Last month I went to my yearly lymphedema check-up, with my friend in tow for support. We settled into an examination room and made small talk with the nurse about work, lymphedema, and the cooling weather as she maneuvered around the exam bed, taking careful measurements of my legs and jotting down the numbers.

After the nurse took my measurements, she asked if I had been noticing any swelling in my left leg — my “good” leg. I told her yes: at the end of the day it’s been a little puffy, something I’ve chalked up to sitting a lot at work and eating too much sodium.

“Thought so,” the nurse said. “While I was measuring your left leg I noticed some slight pitting.” She pressed her fingertip into my lower leg; when she removed it, a brief indentation remained.

She entered my measurements into the computer. As it turns out, my right leg has increased 8.7% in volume since last year’s visit and my left leg — my “good” leg — has increased 12.2%.

I felt a flash of panic. Is this it? Is my lymphedema spreading?

My friend recognized the look on my face and quickly launched into action: “That’s okay, it’s fine! It could be all the lunch meat. Wait and see what the doctor says.”

She was probably right, but I continued to fret. When my doctor arrived, we chatted about how things have been going since my last appointment. As he examined my legs, I shared my fears about my lymphedema spreading to my unaffected limb. He said that’s a valid concern, however this could be regular edema triggered by my already-compromised lymphatic system: perhaps my salty, sedentary habits are making things more sluggish than usual, causing the left leg to swell.

To address the increased swelling and to prepare to be measured for some much-needed new garments, my doctor suggested I do a round of complete decongestive therapy. He said the swelling in my left leg may improve as the right one reduces during treatment; in the meantime, wearing an off-the-shelf compression sock on that leg may provide some relief.

Alexa stands in the hallway of a hospital, smiling below the "Lymphedema Center" sign.

What’s complete decongestive therapy?

Complete decongestive therapy (CDT), also called complex decongestive therapy or combined physical therapy, is considered the “gold standard” treatment for most patients with primary and secondary lymphedema.

CDT is done in two phases: the active or intensive phase and the maintenance phase. The active phase is all about reduction and involves multi-layer compression bandaging, manual lymphatic drainage, and exercise. Once reduced, the patient enters the maintenance phase and wears daily compression garments and bandages to manage the swelling.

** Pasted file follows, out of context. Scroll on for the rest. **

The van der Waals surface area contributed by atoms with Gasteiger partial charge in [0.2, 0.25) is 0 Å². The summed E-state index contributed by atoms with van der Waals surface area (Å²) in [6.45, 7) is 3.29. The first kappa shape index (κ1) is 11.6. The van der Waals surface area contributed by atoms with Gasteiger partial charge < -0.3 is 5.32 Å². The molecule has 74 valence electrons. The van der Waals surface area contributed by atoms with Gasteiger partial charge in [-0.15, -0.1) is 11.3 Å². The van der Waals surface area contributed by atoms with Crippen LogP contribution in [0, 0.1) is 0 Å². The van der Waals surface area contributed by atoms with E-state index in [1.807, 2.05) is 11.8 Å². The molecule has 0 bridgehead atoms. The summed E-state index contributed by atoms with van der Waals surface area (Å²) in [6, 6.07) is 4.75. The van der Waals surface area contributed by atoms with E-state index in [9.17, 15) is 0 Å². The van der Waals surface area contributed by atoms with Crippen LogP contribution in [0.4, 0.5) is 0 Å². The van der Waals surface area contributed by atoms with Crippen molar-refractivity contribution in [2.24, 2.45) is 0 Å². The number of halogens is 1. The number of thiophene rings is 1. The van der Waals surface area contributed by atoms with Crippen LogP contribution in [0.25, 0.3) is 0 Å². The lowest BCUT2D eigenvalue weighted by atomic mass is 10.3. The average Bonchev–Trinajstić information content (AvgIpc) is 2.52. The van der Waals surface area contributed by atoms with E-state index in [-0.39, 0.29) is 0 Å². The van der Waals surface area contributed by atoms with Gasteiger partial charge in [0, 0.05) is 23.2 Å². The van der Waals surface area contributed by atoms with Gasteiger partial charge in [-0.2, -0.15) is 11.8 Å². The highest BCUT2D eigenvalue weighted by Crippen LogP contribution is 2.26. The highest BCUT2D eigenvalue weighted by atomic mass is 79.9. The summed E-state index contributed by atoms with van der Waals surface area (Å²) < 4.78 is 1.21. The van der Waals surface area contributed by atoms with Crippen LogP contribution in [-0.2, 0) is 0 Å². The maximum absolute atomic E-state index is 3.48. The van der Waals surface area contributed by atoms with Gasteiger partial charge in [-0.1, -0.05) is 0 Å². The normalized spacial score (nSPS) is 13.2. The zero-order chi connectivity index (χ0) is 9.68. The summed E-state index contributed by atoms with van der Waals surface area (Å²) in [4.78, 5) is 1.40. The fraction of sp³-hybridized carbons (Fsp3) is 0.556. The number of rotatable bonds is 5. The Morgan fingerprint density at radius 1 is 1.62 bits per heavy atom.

CDT can last anywhere from three to eight weeks, although this varies depending on the patient’s needs. I did a wrapping treatment for a month in 2012 and again in 2015, when a suggested week-long tune-up had turned into a month-long series.

My therapy evaluation

Two weeks after my check-up, I went back to the clinic for an evaluation with a physical therapist. She took baseline measurements of my legs and performed manual lymphatic drainage on me, and we discussed my treatment plan and scheduling options.

“I’m not sure how I can fit this in with my work,” I said. “Would I be able to come in just two or three times a week?”

“Oh, no,” she said, shaking her head. “You need to come in every day for it to be effective.”

She explained that, once I’m wrapped, I’ll be coming in five days a week for the first two weeks to be unwrapped, receive manual lymphatic drainage massage, and re-wrapped with layers of foam and bandages.

After two weeks, when my leg has been significantly reduced, I’ll be measured for my new custom garments. In the remaining half of treatment, I’ll come in three days a week for the same routine in order to maintain the reduction until the new garments arrive.

A close up image of a pair of gloved hands taking measurements of Alexa's lymphedemetous leg.
Marking the points where measurements will be taken on my legs.

I balked a little: When I did a round of complete decongestive therapy three years ago, I was working part-time and could better accommodate the intense treatment schedule. Now that I have a full-time job, will I be able to make it to multiple appointments a week? How will I handle my daily commute when I’m wearing bulky wraps and a cumbersome surgical shoe?

Health should not be at the mercy of logistics, yet it so often is. I’m stressed just thinking about how to balance these CDT appointments with work and everything else, and on top of that I’m concerned about what’s going on with my left leg.

I know making the time to do this will be worthwhile though, and I want to do it. I need to do it. Outside of work, I’ve been behind on so much lately — my emails, my relationships, my writing. I can’t get behind on my health, too.

Preparing for treatment

Before anything else, I had to let work know what was going on. I spoke with my supervisor about the upcoming treatment and what my needs will be as far as accommodations and time, and together we developed a plan to make sure I won’t miss a beat with my projects.

In the weeks leading up to the first wrapping appointment, I’ve been doing what I can to ensure I get the most out of this round of CDT, including:

If there’s one thing I’ve learned through the ups and downs of my life with lymphedema, it’s this: when the going gets tough, the tough get elevated. My increased swelling is not something to despair about, but rather a call to action for me to re-commit to my treatment and make adjustments as needed.

I get wrapped the day after tomorrow, on Monday morning. Although I’m not thrilled about a month of early-morning appointments and what will probably be a lot of redundant questions about my leg, I feel ready. This has been long overdue.

Have you done complete decongestive therapy? How do you accommodate treatment into your daily life?